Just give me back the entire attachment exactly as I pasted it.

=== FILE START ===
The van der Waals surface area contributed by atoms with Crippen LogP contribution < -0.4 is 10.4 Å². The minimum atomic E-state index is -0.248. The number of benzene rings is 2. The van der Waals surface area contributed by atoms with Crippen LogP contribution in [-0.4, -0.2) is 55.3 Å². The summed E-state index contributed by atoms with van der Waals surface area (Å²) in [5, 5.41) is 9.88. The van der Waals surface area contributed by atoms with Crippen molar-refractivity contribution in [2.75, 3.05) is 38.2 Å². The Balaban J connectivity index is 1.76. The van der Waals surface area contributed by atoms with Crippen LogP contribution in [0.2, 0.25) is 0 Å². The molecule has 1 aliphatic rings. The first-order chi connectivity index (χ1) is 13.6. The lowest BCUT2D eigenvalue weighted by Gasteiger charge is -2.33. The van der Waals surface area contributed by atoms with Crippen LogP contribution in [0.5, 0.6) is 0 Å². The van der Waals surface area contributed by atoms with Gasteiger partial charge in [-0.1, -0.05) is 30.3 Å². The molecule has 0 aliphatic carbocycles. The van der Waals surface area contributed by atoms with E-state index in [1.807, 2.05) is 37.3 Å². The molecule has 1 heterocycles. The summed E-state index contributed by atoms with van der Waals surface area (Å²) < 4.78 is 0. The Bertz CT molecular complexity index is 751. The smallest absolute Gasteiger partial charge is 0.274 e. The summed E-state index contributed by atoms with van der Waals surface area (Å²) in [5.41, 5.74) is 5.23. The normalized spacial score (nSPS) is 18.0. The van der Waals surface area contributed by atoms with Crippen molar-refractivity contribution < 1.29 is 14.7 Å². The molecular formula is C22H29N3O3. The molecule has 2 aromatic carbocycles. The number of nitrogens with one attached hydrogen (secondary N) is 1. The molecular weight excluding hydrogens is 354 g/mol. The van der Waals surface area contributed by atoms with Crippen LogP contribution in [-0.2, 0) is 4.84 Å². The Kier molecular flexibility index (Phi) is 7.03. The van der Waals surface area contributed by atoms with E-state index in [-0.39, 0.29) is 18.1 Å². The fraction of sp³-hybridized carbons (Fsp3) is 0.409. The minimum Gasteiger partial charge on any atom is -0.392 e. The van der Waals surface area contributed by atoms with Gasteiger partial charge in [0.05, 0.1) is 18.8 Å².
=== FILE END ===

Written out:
The van der Waals surface area contributed by atoms with Crippen LogP contribution < -0.4 is 10.4 Å². The minimum atomic E-state index is -0.248. The number of benzene rings is 2. The van der Waals surface area contributed by atoms with Crippen LogP contribution in [-0.4, -0.2) is 55.3 Å². The summed E-state index contributed by atoms with van der Waals surface area (Å²) in [5, 5.41) is 9.88. The van der Waals surface area contributed by atoms with Crippen molar-refractivity contribution in [2.75, 3.05) is 38.2 Å². The Balaban J connectivity index is 1.76. The van der Waals surface area contributed by atoms with Crippen LogP contribution in [0.2, 0.25) is 0 Å². The molecule has 1 aliphatic rings. The first-order chi connectivity index (χ1) is 13.6. The lowest BCUT2D eigenvalue weighted by Gasteiger charge is -2.33. The van der Waals surface area contributed by atoms with Crippen LogP contribution in [0.5, 0.6) is 0 Å². The van der Waals surface area contributed by atoms with Gasteiger partial charge in [-0.1, -0.05) is 30.3 Å². The molecule has 0 aliphatic carbocycles. The van der Waals surface area contributed by atoms with E-state index in [1.807, 2.05) is 37.3 Å². The molecule has 1 heterocycles. The summed E-state index contributed by atoms with van der Waals surface area (Å²) < 4.78 is 0. The Bertz CT molecular complexity index is 751. The smallest absolute Gasteiger partial charge is 0.274 e. The summed E-state index contributed by atoms with van der Waals surface area (Å²) in [5.41, 5.74) is 5.23. The normalized spacial score (nSPS) is 18.0. The van der Waals surface area contributed by atoms with Crippen molar-refractivity contribution < 1.29 is 14.7 Å². The molecular formula is C22H29N3O3. The molecule has 2 aromatic carbocycles. The number of nitrogens with one attached hydrogen (secondary N) is 1. The molecular weight excluding hydrogens is 354 g/mol. The van der Waals surface area contributed by atoms with Crippen LogP contribution in [-0.2, 0) is 4.84 Å². The Kier molecular flexibility index (Phi) is 7.03. The van der Waals surface area contributed by atoms with E-state index in [-0.39, 0.29) is 18.1 Å². The fraction of sp³-hybridized carbons (Fsp3) is 0.409. The minimum Gasteiger partial charge on any atom is -0.392 e. The van der Waals surface area contributed by atoms with Gasteiger partial charge in [0.05, 0.1) is 18.8 Å².